Phil Kurz /
07.07.2009
Originally featured on BroadcastEngineering.com
Webcast to help broadcasters enroll in voluntary disaster reporting system

The FCC and NAB are looking for quite a few new volunteers: specifically, broadcasters not yet enrolled in the FCC’s Disaster Information Reporting System (DIRS) program.

The FCC and NAB will conduct a webcast July 14 at 3:30 p.m. (Eastern Daylight Saving Time) to explain the program in detail and walk stations through the enrollment process. The voluntary program is designed to let the FCC and the Federal Emergency Management Administration know the status of telecommunications providers, including broadcasters, hit by disaster.

Established in 2007 on the anniversary of the Sept. 11 attack on New York City and Washington, D.C., DIRS provides a means for stations to communicate quickly with the government about where they stand in an emergency. Broadcasters play a critical role in keeping the public informed of potentially lifesaving information in an emergency, said Robert Kenny, spokesman for the FCC Public Safety and Homeland Security Bureau. DIRS gives broadcasters a vehicle to communicate with the government about their needs during a disaster to help maintain this important communications link with the public, he said.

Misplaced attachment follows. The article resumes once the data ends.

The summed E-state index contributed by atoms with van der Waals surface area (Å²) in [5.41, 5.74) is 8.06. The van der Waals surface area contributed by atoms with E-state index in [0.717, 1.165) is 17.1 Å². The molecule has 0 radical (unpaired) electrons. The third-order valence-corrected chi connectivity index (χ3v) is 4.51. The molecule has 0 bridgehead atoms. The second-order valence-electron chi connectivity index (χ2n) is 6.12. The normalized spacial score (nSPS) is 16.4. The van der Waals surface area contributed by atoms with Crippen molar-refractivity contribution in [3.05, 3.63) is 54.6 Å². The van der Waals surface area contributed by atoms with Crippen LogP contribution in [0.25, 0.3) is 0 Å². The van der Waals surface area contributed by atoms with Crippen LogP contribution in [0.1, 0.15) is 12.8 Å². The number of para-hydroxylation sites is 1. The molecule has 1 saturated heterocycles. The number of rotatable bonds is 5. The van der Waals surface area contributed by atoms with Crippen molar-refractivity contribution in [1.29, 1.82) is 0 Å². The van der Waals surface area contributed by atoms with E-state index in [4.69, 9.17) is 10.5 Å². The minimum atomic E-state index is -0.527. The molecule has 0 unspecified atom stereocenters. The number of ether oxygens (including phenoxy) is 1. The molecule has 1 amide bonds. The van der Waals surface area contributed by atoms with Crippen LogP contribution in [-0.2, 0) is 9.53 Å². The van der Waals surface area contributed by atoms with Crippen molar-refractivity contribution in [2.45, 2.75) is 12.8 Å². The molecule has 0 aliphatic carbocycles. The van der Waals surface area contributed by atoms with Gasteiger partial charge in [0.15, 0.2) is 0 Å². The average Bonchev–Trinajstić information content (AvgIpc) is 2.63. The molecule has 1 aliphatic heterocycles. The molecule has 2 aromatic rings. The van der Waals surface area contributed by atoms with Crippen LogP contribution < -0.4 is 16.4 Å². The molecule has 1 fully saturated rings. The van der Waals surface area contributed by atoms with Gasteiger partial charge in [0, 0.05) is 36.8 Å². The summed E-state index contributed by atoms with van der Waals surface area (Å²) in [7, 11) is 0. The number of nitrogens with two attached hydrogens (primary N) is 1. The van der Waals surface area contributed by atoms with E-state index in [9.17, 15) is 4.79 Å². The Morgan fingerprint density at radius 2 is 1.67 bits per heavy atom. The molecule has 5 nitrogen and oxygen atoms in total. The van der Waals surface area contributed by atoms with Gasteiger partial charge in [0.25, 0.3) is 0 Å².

“We activated the system during Hurricane Ike, and in its aftermath, DIRS proved to be invaluable,” said Kenny. Using the information collected via the system, the FCC and FEMA were able to assemble a blueprint of where communications still worked in the Galveston and Houston area and where there were gaps.

Using the online status reporting system, broadcasters can report their need for a backup generator, for example, he said. Working with FEMA, the commission can take steps to ensure delivery of a generator to keep a station on air or get a station back up on air, he added.

DIRS is different from the FCC’s mandatory Network Outage Reporting System (NORS), which requires broadcasters and other members of the telecommunications industry to report outages to the commission within 72 hours of an occurrence, in that it’s intended to provide the agency with more timely status information.

Besides helping participants enroll in DIRS, the webcast, scheduled to last 30 minutes, will walk participants through using the system and give them an opportunity to ask the NAB staff and FCC representatives questions about the program. The webcast is open to members and non-members of the NAB.



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